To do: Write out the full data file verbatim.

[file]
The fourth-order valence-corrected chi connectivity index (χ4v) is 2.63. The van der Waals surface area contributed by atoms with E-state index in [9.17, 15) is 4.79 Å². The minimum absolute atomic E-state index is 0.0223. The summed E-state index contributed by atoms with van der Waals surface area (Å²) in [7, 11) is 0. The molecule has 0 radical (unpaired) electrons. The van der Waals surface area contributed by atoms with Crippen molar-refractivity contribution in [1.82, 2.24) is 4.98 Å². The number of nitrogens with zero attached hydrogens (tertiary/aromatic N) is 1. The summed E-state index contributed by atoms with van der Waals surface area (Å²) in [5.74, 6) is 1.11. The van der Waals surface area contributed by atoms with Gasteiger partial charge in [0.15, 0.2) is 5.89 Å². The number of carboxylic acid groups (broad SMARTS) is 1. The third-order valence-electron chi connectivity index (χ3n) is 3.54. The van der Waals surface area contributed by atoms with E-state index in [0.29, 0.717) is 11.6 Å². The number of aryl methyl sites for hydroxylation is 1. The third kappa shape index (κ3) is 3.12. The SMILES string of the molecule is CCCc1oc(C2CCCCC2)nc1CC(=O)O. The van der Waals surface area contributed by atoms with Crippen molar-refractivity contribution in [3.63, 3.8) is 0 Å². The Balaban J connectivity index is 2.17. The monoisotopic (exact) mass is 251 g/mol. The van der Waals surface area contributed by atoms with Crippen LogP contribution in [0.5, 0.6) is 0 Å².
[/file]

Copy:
The fourth-order valence-corrected chi connectivity index (χ4v) is 2.63. The van der Waals surface area contributed by atoms with E-state index in [9.17, 15) is 4.79 Å². The minimum absolute atomic E-state index is 0.0223. The summed E-state index contributed by atoms with van der Waals surface area (Å²) in [7, 11) is 0. The molecule has 0 radical (unpaired) electrons. The van der Waals surface area contributed by atoms with Crippen molar-refractivity contribution in [1.82, 2.24) is 4.98 Å². The number of nitrogens with zero attached hydrogens (tertiary/aromatic N) is 1. The summed E-state index contributed by atoms with van der Waals surface area (Å²) in [5.74, 6) is 1.11. The van der Waals surface area contributed by atoms with Gasteiger partial charge in [0.15, 0.2) is 5.89 Å². The number of carboxylic acid groups (broad SMARTS) is 1. The third-order valence-electron chi connectivity index (χ3n) is 3.54. The van der Waals surface area contributed by atoms with E-state index in [0.29, 0.717) is 11.6 Å². The number of aryl methyl sites for hydroxylation is 1. The third kappa shape index (κ3) is 3.12. The SMILES string of the molecule is CCCc1oc(C2CCCCC2)nc1CC(=O)O. The van der Waals surface area contributed by atoms with Crippen molar-refractivity contribution in [3.63, 3.8) is 0 Å². The Balaban J connectivity index is 2.17. The monoisotopic (exact) mass is 251 g/mol. The van der Waals surface area contributed by atoms with Crippen LogP contribution in [0.5, 0.6) is 0 Å².